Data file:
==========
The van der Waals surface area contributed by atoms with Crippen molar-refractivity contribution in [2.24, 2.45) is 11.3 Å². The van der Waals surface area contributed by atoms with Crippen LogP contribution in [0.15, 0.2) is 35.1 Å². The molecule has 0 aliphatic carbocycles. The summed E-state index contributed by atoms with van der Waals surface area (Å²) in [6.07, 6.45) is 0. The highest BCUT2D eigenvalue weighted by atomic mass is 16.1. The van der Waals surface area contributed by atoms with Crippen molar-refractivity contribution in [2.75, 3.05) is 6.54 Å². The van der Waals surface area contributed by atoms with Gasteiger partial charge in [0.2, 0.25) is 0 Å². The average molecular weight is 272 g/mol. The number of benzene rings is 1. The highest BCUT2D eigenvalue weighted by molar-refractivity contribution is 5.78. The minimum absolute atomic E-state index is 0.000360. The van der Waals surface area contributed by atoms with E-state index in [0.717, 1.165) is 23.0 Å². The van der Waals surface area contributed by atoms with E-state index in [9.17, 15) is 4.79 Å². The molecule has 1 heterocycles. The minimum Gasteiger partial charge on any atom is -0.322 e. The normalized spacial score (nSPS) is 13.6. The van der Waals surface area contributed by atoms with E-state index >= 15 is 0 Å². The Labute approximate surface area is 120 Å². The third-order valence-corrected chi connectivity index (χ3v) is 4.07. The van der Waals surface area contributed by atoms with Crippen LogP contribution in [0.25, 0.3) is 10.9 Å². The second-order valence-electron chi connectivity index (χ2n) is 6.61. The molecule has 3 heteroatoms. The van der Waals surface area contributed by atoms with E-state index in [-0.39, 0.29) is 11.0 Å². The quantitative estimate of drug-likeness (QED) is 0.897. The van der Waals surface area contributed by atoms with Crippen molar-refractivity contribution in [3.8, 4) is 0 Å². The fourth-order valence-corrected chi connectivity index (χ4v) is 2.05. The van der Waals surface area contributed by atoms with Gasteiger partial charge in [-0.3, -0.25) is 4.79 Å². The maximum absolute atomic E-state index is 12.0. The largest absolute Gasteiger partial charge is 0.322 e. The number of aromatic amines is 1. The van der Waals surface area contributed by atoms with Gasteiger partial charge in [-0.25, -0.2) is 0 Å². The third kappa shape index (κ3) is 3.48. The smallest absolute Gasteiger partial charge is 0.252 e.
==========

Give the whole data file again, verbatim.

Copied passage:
The van der Waals surface area contributed by atoms with Crippen molar-refractivity contribution in [2.24, 2.45) is 11.3 Å². The van der Waals surface area contributed by atoms with Crippen LogP contribution in [0.15, 0.2) is 35.1 Å². The molecule has 0 aliphatic carbocycles. The summed E-state index contributed by atoms with van der Waals surface area (Å²) in [6.07, 6.45) is 0. The highest BCUT2D eigenvalue weighted by atomic mass is 16.1. The van der Waals surface area contributed by atoms with Crippen molar-refractivity contribution in [2.75, 3.05) is 6.54 Å². The van der Waals surface area contributed by atoms with Gasteiger partial charge in [0.2, 0.25) is 0 Å². The average molecular weight is 272 g/mol. The number of benzene rings is 1. The highest BCUT2D eigenvalue weighted by molar-refractivity contribution is 5.78. The minimum absolute atomic E-state index is 0.000360. The van der Waals surface area contributed by atoms with E-state index in [0.717, 1.165) is 23.0 Å². The van der Waals surface area contributed by atoms with E-state index in [9.17, 15) is 4.79 Å². The molecule has 1 heterocycles. The minimum Gasteiger partial charge on any atom is -0.322 e. The normalized spacial score (nSPS) is 13.6. The van der Waals surface area contributed by atoms with E-state index >= 15 is 0 Å². The Labute approximate surface area is 120 Å². The third-order valence-corrected chi connectivity index (χ3v) is 4.07. The van der Waals surface area contributed by atoms with Crippen LogP contribution in [0.25, 0.3) is 10.9 Å². The second-order valence-electron chi connectivity index (χ2n) is 6.61. The molecule has 3 heteroatoms. The van der Waals surface area contributed by atoms with E-state index in [-0.39, 0.29) is 11.0 Å². The quantitative estimate of drug-likeness (QED) is 0.897. The van der Waals surface area contributed by atoms with Crippen molar-refractivity contribution in [3.8, 4) is 0 Å². The fourth-order valence-corrected chi connectivity index (χ4v) is 2.05. The van der Waals surface area contributed by atoms with Gasteiger partial charge in [-0.3, -0.25) is 4.79 Å². The maximum absolute atomic E-state index is 12.0. The largest absolute Gasteiger partial charge is 0.322 e. The number of aromatic amines is 1. The van der Waals surface area contributed by atoms with Gasteiger partial charge in [-0.25, -0.2) is 0 Å². The third kappa shape index (κ3) is 3.48. The smallest absolute Gasteiger partial charge is 0.252 e.